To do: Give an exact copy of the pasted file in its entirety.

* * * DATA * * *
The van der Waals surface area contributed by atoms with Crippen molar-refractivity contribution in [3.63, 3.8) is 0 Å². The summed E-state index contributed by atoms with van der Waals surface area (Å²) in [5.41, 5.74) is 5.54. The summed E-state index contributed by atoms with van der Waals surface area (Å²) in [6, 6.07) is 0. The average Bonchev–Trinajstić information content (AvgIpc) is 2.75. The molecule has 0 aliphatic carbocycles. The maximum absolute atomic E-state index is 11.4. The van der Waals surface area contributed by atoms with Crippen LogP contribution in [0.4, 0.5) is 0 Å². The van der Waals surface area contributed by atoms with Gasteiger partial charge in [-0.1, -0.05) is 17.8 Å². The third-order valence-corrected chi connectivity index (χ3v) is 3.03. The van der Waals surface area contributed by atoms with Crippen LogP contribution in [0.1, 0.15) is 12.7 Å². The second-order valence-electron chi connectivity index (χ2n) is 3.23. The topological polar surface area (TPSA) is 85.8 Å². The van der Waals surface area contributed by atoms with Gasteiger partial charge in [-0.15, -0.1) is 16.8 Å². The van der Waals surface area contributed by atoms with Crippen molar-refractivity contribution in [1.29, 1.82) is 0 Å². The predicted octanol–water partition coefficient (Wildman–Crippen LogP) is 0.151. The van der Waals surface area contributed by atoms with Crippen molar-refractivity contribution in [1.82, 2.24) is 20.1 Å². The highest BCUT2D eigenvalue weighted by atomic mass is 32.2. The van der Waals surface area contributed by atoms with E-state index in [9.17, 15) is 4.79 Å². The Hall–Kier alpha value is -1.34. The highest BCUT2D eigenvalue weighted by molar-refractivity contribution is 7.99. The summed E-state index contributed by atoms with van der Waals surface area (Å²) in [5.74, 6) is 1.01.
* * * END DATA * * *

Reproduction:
The van der Waals surface area contributed by atoms with Crippen molar-refractivity contribution in [3.63, 3.8) is 0 Å². The summed E-state index contributed by atoms with van der Waals surface area (Å²) in [5.41, 5.74) is 5.54. The summed E-state index contributed by atoms with van der Waals surface area (Å²) in [6, 6.07) is 0. The average Bonchev–Trinajstić information content (AvgIpc) is 2.75. The molecule has 0 aliphatic carbocycles. The maximum absolute atomic E-state index is 11.4. The van der Waals surface area contributed by atoms with Crippen LogP contribution in [0.4, 0.5) is 0 Å². The van der Waals surface area contributed by atoms with Gasteiger partial charge in [-0.1, -0.05) is 17.8 Å². The third-order valence-corrected chi connectivity index (χ3v) is 3.03. The van der Waals surface area contributed by atoms with Crippen LogP contribution in [0.1, 0.15) is 12.7 Å². The second-order valence-electron chi connectivity index (χ2n) is 3.23. The topological polar surface area (TPSA) is 85.8 Å². The van der Waals surface area contributed by atoms with Gasteiger partial charge in [-0.15, -0.1) is 16.8 Å². The van der Waals surface area contributed by atoms with Crippen molar-refractivity contribution in [1.29, 1.82) is 0 Å². The predicted octanol–water partition coefficient (Wildman–Crippen LogP) is 0.151. The van der Waals surface area contributed by atoms with Crippen molar-refractivity contribution in [1.82, 2.24) is 20.1 Å². The highest BCUT2D eigenvalue weighted by atomic mass is 32.2. The van der Waals surface area contributed by atoms with E-state index in [9.17, 15) is 4.79 Å². The Hall–Kier alpha value is -1.34. The highest BCUT2D eigenvalue weighted by molar-refractivity contribution is 7.99. The summed E-state index contributed by atoms with van der Waals surface area (Å²) in [5.74, 6) is 1.01.